If you didn’t get a chance to watch the IYA telescope “live” on Galactic TV today, don’t worry. We took a video capture for you. Step inside to enjoy today’s view of the Southern Pinwheel Galaxy.
The following information is a direct quotation from Wikipedia:
Southern Pinwheel Galaxy (Messier 83) – Hydra constellation
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Messier 83 (also known as the Southern Pinwheel Galaxy, M83 or NGC 5236) is an intermediate spiral galaxy approximately 15 million light-years away in the constellation Hydra. Pierre Mechain discovered M83 in 1752 at the Cape of Good Hope. Charles Messier added it to his catalogue of nebulous objects (now known as the Messier Catalogue) in March 1781.
It is one of the closest and brightest barred spiral galaxies in the sky, making it visible with binoculars. Six Supernovae (SN 1923A, SN 1945B, SN 1950B, SN 1957D, SN 1968L and SN 1983N) have been observed in M83. On 16 June 2008 NASA’s Galaxy Evolution Explorer project reported finding large numbers of new stars in the outer reaches of the galaxy. It had hitherto been thought that these areas lacked the materials necessary for star formation.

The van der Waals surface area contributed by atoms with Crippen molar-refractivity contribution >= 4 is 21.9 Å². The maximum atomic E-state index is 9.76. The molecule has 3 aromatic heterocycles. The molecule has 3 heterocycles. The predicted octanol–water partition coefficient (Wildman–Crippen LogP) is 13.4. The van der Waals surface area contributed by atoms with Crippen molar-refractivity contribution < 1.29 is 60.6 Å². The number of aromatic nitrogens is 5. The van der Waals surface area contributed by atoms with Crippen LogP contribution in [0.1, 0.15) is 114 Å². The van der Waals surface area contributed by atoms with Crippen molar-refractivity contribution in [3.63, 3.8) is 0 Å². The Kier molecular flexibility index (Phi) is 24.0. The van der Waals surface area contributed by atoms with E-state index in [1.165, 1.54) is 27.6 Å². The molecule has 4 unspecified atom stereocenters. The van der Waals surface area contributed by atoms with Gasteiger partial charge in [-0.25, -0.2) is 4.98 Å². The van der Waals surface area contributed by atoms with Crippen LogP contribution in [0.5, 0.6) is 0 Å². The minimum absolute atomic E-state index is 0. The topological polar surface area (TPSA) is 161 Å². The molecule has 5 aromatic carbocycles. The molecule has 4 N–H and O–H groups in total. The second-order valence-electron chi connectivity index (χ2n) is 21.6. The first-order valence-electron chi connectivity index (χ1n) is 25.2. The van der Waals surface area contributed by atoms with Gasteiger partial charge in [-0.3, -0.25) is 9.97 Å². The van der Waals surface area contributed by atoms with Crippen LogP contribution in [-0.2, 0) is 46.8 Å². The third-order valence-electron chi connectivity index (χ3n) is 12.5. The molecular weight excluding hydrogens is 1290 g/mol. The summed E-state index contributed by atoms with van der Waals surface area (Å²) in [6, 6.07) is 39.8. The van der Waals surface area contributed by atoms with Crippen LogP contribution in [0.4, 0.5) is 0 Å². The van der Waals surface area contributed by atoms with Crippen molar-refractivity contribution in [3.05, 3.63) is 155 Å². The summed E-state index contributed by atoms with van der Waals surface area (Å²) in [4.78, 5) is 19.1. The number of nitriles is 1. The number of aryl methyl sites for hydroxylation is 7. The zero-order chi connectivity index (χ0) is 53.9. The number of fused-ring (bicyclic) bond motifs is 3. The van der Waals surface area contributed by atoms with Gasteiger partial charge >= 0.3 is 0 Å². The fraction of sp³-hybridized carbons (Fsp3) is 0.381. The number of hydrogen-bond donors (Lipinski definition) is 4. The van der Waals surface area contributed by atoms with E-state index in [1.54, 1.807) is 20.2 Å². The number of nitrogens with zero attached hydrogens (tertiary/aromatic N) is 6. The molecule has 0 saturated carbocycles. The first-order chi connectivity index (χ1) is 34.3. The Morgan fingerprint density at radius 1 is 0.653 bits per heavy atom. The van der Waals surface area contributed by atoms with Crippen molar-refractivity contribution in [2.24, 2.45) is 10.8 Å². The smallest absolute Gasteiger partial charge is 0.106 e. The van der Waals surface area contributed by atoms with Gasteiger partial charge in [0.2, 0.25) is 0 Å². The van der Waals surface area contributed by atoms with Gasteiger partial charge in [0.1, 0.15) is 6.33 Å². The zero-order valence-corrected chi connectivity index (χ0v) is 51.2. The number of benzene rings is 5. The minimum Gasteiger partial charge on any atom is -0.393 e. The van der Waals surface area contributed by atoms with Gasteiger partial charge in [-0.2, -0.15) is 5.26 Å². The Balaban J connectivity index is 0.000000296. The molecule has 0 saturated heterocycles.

M83 is at the center of one of two subgroups within the Centaurus A/M83 Group, a nearby group of galaxies. Centaurus A is at the center of the other subgroup. These two groups are sometimes identified as one group and sometimes identified as two groups. However, the galaxies around Centaurus A and the galaxies around M83 are physically close to each other, and both subgroups appear not to be moving relative to each other.
Now that you have seen Messier 83 in a small telescope, you can see why Charles Messier felt it could have been mistaken for a comet! As always, you can visit the remote telescope by clicking on the IYA “LIVE Remote Cam” Logo to your right. We’ll be broadcasting whenever skies are clear and dark in Central Victoria! Enjoy…
Factual information is copied from: Wikipedia.